One of my great challenges in life has always been focus and productivity. I have always had grand illusions of grand accomplishments – deep, persuasive or important articles or books that stirred people to be better than they were before reading what I wrote. I’m sure that there is at least a spoonful of pride in there…maybe a large dose, even (which is a subject for another post!). Still, I’ve always wanted to be a difference-maker; always wanted to contribute, to encourage, and to motivate.
People have told me from through the years, “You’ve got a book in you.” Even plagued by years of self-doubt, I started to believe them. Several years ago, I actually started the process of writing one. One summer, I even dedicated an entire month to little more than writing it. I got almost eight chapters written out of a desired ten…then the summer ended and so did my focus on the book. It’s been the same length now for two more summers.
Recently, I’ve had the desire to pick it up again and finish it with a brand new chapter in mind. Of course, the problem I now face is having to essentially start over in the process of reviewing what I’ve written and getting back to the place that I know where I’m going because I know where I’ve been. Hours later, I find myself exhausted from rehashing chapters written long ago, struggling to get to where I can finally write the new material I was earlier so excited to write.
This sums up my struggle pretty well. It has been the pattern too much of my life has followed. Because I have always been good at “cramming,” I relied on that rather than methodically following a well-crafted plan over the course of days or weeks. I had the ability to write an adequately resourced, twenty page paper in less than 24 hours and get as good of a grade as those who had been working for weeks (truth be told, if really pushed I could do it in eight!). That may sound impressive at first glance, but they learned something more valuable than I ever did: the ability to develop a plan, implement a strategy, and carry it out over the course of time. As a result, I struggle even today.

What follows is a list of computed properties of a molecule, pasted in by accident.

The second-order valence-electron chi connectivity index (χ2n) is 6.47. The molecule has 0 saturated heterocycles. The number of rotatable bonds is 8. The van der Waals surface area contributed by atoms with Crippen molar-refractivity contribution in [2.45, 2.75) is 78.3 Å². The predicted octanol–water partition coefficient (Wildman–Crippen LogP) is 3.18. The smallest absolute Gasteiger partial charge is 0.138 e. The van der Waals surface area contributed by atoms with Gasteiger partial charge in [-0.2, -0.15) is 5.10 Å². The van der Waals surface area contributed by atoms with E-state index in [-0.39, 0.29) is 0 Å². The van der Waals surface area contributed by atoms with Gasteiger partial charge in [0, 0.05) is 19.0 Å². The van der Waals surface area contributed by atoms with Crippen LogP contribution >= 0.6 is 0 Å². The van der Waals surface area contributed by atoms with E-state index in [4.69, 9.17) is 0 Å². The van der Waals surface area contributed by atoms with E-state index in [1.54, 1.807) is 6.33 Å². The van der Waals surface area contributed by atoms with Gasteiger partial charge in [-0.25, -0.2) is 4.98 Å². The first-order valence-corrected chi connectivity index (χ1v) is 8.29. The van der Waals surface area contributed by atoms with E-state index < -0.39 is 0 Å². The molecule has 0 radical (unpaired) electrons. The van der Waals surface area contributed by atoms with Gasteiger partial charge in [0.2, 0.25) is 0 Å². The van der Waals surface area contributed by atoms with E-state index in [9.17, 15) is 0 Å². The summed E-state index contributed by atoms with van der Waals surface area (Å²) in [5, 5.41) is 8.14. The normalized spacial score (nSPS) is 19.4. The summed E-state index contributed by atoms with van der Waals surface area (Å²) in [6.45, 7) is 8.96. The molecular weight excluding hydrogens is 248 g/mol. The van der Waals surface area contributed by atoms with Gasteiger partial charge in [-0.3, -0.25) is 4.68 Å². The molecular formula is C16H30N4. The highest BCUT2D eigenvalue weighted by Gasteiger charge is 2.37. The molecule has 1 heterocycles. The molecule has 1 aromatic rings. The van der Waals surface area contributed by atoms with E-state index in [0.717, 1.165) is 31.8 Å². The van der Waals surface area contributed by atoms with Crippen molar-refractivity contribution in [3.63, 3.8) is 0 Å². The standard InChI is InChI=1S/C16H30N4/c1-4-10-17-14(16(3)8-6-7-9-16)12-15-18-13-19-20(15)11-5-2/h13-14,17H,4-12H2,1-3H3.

Understanding that about myself, I have tried to develop systems of disciplines to aid my climb towards balance and productivity. I have desired to best steward my God-given time, but have so often failed.
A few days ago, I came across an article while browsing Facebook (in one of those moments of deep focus on the important!), with the tagline, “In the time you spend on social media each year, you could read 200 books.” That, alone, intrigued me since I have a great desire (and have made valiant attempts this summer) to read more books. 200, though? I found it daunting to consider, but thought it worth checking out. Doing the math, the author broke down the 200 books to average 417 hours of reading over the course of the year. Still sounds like a lot until I considered the comparisons he made: Americans spend on average 608 hours a year on social media and a whopping 1,642 hours on television. That totals 2,250 hour spent on, as he rightly concludes, trash. Spent reading, that would be over 1,000 books per year. Crazy!
So, that article pointed me to a book the author recommended. It’s called Superhuman by Habit, by a guy named Tynan (don’t ask me his last name. Apparently, he doesn’t have one). I bought it and plowed through it and must say, I was quite impressed. Besides being well-written, it is fiercely practical. I was able to glean basic strategies that will me move from the struggle to accomplish certain things into the category of “automated” or automatic habits. Essentially, as you focus every day on key habits, they become a part of your lifestyle. Common sense, yes, but if you don’t stop long enough to think it through and determine what habits you are missing, it can seem less than common.
One of the key passages that encourages me to give thought to the development of some key, positive habits is the understanding that it is difficult but possible to do just about anything important if we break it down, analyze it (importance and process), and begin moving forward:
“You can do just about anything if you break it down into habits and execute on them. That’s not to say it’s easy, only that it’s possible. The key is to be honest about what’s stopping you from success, take responsibility for it, and create new habits to correct it.”
I may not agree with his worldview on some things (sadly, he attributes the glory of nature to evolution), but his perspectives on overcoming barriers to growth are spot on. Even this writing is an effort to move in a positive direction in an area I believe is important…certainly important to me. It’s just one step, but it’s a step. Maybe I will never be as focused or as motivated as I think I should, but I might just surprise myself and find that I can and will be more focussed than I thought I ever could for the glory of God. That’s a journey worth taking!